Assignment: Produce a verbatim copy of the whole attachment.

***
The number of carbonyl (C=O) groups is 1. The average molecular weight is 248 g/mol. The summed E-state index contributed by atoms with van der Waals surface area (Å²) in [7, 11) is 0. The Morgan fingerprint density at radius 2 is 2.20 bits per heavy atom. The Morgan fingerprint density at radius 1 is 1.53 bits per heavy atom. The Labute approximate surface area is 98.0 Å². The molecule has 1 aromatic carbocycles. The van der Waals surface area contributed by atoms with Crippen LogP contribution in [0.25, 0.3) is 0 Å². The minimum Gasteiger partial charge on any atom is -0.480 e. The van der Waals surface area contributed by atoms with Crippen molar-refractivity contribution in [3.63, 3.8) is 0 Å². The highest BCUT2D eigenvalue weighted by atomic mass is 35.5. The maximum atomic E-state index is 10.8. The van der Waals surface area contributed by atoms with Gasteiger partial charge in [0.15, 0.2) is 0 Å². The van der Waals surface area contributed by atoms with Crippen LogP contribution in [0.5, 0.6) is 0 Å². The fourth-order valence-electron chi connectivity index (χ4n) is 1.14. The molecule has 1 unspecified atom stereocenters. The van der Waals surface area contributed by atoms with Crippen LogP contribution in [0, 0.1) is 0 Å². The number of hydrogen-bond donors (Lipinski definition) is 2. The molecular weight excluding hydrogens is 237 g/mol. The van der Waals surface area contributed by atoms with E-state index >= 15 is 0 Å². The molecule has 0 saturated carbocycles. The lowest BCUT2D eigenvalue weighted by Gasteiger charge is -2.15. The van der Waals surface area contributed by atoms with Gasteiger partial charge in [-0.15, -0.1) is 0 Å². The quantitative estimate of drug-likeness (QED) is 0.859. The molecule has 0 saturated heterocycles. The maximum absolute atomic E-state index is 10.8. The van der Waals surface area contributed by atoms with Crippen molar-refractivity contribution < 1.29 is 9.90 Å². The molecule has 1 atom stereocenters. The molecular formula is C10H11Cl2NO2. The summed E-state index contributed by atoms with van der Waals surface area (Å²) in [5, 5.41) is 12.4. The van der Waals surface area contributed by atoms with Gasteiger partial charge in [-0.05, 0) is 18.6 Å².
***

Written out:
The number of carbonyl (C=O) groups is 1. The average molecular weight is 248 g/mol. The summed E-state index contributed by atoms with van der Waals surface area (Å²) in [7, 11) is 0. The Morgan fingerprint density at radius 2 is 2.20 bits per heavy atom. The Morgan fingerprint density at radius 1 is 1.53 bits per heavy atom. The Labute approximate surface area is 98.0 Å². The molecule has 1 aromatic carbocycles. The van der Waals surface area contributed by atoms with Crippen LogP contribution in [0.25, 0.3) is 0 Å². The minimum Gasteiger partial charge on any atom is -0.480 e. The van der Waals surface area contributed by atoms with Crippen molar-refractivity contribution in [3.63, 3.8) is 0 Å². The highest BCUT2D eigenvalue weighted by atomic mass is 35.5. The maximum atomic E-state index is 10.8. The van der Waals surface area contributed by atoms with Gasteiger partial charge in [0.15, 0.2) is 0 Å². The van der Waals surface area contributed by atoms with Crippen LogP contribution in [0.5, 0.6) is 0 Å². The fourth-order valence-electron chi connectivity index (χ4n) is 1.14. The molecule has 1 unspecified atom stereocenters. The van der Waals surface area contributed by atoms with Crippen LogP contribution in [0, 0.1) is 0 Å². The number of hydrogen-bond donors (Lipinski definition) is 2. The molecular weight excluding hydrogens is 237 g/mol. The van der Waals surface area contributed by atoms with E-state index >= 15 is 0 Å². The molecule has 0 saturated carbocycles. The lowest BCUT2D eigenvalue weighted by Gasteiger charge is -2.15. The van der Waals surface area contributed by atoms with Gasteiger partial charge in [-0.15, -0.1) is 0 Å². The quantitative estimate of drug-likeness (QED) is 0.859. The molecule has 0 saturated heterocycles. The maximum absolute atomic E-state index is 10.8. The van der Waals surface area contributed by atoms with Crippen molar-refractivity contribution < 1.29 is 9.90 Å². The molecule has 1 atom stereocenters. The molecular formula is C10H11Cl2NO2. The summed E-state index contributed by atoms with van der Waals surface area (Å²) in [5, 5.41) is 12.4. The van der Waals surface area contributed by atoms with Gasteiger partial charge in [-0.05, 0) is 18.6 Å².